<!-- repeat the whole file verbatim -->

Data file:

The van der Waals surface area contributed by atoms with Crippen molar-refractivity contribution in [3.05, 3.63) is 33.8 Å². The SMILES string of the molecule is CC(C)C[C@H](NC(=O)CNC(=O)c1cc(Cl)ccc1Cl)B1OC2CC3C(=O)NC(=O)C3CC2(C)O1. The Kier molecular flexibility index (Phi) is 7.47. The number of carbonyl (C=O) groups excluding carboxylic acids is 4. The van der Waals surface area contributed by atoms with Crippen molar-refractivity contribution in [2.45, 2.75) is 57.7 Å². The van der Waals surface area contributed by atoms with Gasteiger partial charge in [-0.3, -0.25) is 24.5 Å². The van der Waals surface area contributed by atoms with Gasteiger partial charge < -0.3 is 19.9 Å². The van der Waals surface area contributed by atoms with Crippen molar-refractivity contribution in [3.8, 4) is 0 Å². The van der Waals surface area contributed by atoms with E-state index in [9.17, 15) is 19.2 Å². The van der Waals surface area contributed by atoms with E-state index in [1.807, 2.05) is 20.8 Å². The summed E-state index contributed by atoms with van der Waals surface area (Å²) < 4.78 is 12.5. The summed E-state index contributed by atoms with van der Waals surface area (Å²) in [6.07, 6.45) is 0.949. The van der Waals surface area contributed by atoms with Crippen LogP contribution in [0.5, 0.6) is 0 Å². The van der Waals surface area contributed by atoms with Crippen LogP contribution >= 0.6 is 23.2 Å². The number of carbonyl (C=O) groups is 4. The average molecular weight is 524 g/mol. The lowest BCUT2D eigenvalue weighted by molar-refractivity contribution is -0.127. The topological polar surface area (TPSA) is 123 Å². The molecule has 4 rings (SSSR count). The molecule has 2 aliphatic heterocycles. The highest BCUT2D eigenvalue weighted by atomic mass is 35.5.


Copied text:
The van der Waals surface area contributed by atoms with Crippen molar-refractivity contribution in [3.05, 3.63) is 33.8 Å². The SMILES string of the molecule is CC(C)C[C@H](NC(=O)CNC(=O)c1cc(Cl)ccc1Cl)B1OC2CC3C(=O)NC(=O)C3CC2(C)O1. The Kier molecular flexibility index (Phi) is 7.47. The number of carbonyl (C=O) groups excluding carboxylic acids is 4. The van der Waals surface area contributed by atoms with Crippen molar-refractivity contribution in [2.45, 2.75) is 57.7 Å². The van der Waals surface area contributed by atoms with Gasteiger partial charge in [-0.3, -0.25) is 24.5 Å². The van der Waals surface area contributed by atoms with Gasteiger partial charge < -0.3 is 19.9 Å². The van der Waals surface area contributed by atoms with Crippen molar-refractivity contribution in [3.8, 4) is 0 Å². The van der Waals surface area contributed by atoms with E-state index in [9.17, 15) is 19.2 Å². The van der Waals surface area contributed by atoms with E-state index in [1.807, 2.05) is 20.8 Å². The summed E-state index contributed by atoms with van der Waals surface area (Å²) < 4.78 is 12.5. The summed E-state index contributed by atoms with van der Waals surface area (Å²) in [6.07, 6.45) is 0.949. The van der Waals surface area contributed by atoms with Crippen LogP contribution in [0.5, 0.6) is 0 Å². The van der Waals surface area contributed by atoms with Crippen LogP contribution >= 0.6 is 23.2 Å². The number of carbonyl (C=O) groups is 4. The average molecular weight is 524 g/mol. The lowest BCUT2D eigenvalue weighted by molar-refractivity contribution is -0.127. The topological polar surface area (TPSA) is 123 Å². The molecule has 4 rings (SSSR count). The molecule has 2 aliphatic heterocycles. The highest BCUT2D eigenvalue weighted by atomic mass is 35.5.